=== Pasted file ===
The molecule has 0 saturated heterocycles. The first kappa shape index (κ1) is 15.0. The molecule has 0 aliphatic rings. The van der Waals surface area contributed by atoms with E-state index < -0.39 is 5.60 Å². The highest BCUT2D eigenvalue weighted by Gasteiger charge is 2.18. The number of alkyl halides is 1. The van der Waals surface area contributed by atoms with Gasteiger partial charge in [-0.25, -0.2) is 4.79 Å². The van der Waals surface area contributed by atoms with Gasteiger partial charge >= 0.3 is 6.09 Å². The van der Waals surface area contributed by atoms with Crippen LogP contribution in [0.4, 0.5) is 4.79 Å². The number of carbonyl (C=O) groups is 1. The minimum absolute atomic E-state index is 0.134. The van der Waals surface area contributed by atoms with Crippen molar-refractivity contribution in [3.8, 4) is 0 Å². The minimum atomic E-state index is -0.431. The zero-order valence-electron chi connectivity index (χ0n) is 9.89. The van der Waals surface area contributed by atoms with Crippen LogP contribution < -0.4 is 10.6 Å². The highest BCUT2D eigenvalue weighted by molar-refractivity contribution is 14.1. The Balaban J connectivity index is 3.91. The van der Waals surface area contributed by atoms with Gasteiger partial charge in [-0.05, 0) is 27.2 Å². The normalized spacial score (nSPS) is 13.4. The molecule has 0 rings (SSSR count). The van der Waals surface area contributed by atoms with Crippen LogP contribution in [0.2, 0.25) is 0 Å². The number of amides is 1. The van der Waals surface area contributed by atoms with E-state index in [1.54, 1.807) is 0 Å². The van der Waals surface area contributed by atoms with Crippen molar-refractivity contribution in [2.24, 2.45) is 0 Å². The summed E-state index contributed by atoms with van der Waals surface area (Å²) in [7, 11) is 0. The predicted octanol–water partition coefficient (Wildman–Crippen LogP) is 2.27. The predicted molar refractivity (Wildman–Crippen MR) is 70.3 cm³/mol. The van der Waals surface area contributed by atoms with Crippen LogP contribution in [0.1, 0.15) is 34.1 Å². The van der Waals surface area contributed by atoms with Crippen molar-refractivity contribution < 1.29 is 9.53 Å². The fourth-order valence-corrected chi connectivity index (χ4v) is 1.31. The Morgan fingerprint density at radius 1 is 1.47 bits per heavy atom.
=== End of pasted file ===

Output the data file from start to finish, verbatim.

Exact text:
The molecule has 0 saturated heterocycles. The first kappa shape index (κ1) is 15.0. The molecule has 0 aliphatic rings. The van der Waals surface area contributed by atoms with E-state index < -0.39 is 5.60 Å². The highest BCUT2D eigenvalue weighted by Gasteiger charge is 2.18. The number of alkyl halides is 1. The van der Waals surface area contributed by atoms with Gasteiger partial charge in [-0.25, -0.2) is 4.79 Å². The van der Waals surface area contributed by atoms with Gasteiger partial charge >= 0.3 is 6.09 Å². The van der Waals surface area contributed by atoms with Crippen LogP contribution in [0.4, 0.5) is 4.79 Å². The number of carbonyl (C=O) groups is 1. The minimum absolute atomic E-state index is 0.134. The van der Waals surface area contributed by atoms with Crippen molar-refractivity contribution in [3.8, 4) is 0 Å². The minimum atomic E-state index is -0.431. The zero-order valence-electron chi connectivity index (χ0n) is 9.89. The van der Waals surface area contributed by atoms with Crippen LogP contribution < -0.4 is 10.6 Å². The highest BCUT2D eigenvalue weighted by molar-refractivity contribution is 14.1. The Balaban J connectivity index is 3.91. The van der Waals surface area contributed by atoms with Gasteiger partial charge in [-0.05, 0) is 27.2 Å². The normalized spacial score (nSPS) is 13.4. The molecule has 0 rings (SSSR count). The van der Waals surface area contributed by atoms with Crippen LogP contribution in [0.2, 0.25) is 0 Å². The number of amides is 1. The van der Waals surface area contributed by atoms with E-state index in [1.54, 1.807) is 0 Å². The van der Waals surface area contributed by atoms with Crippen molar-refractivity contribution in [2.24, 2.45) is 0 Å². The summed E-state index contributed by atoms with van der Waals surface area (Å²) in [7, 11) is 0. The predicted octanol–water partition coefficient (Wildman–Crippen LogP) is 2.27. The predicted molar refractivity (Wildman–Crippen MR) is 70.3 cm³/mol. The van der Waals surface area contributed by atoms with Crippen LogP contribution in [0.1, 0.15) is 34.1 Å². The van der Waals surface area contributed by atoms with Crippen molar-refractivity contribution < 1.29 is 9.53 Å². The fourth-order valence-corrected chi connectivity index (χ4v) is 1.31. The Morgan fingerprint density at radius 1 is 1.47 bits per heavy atom.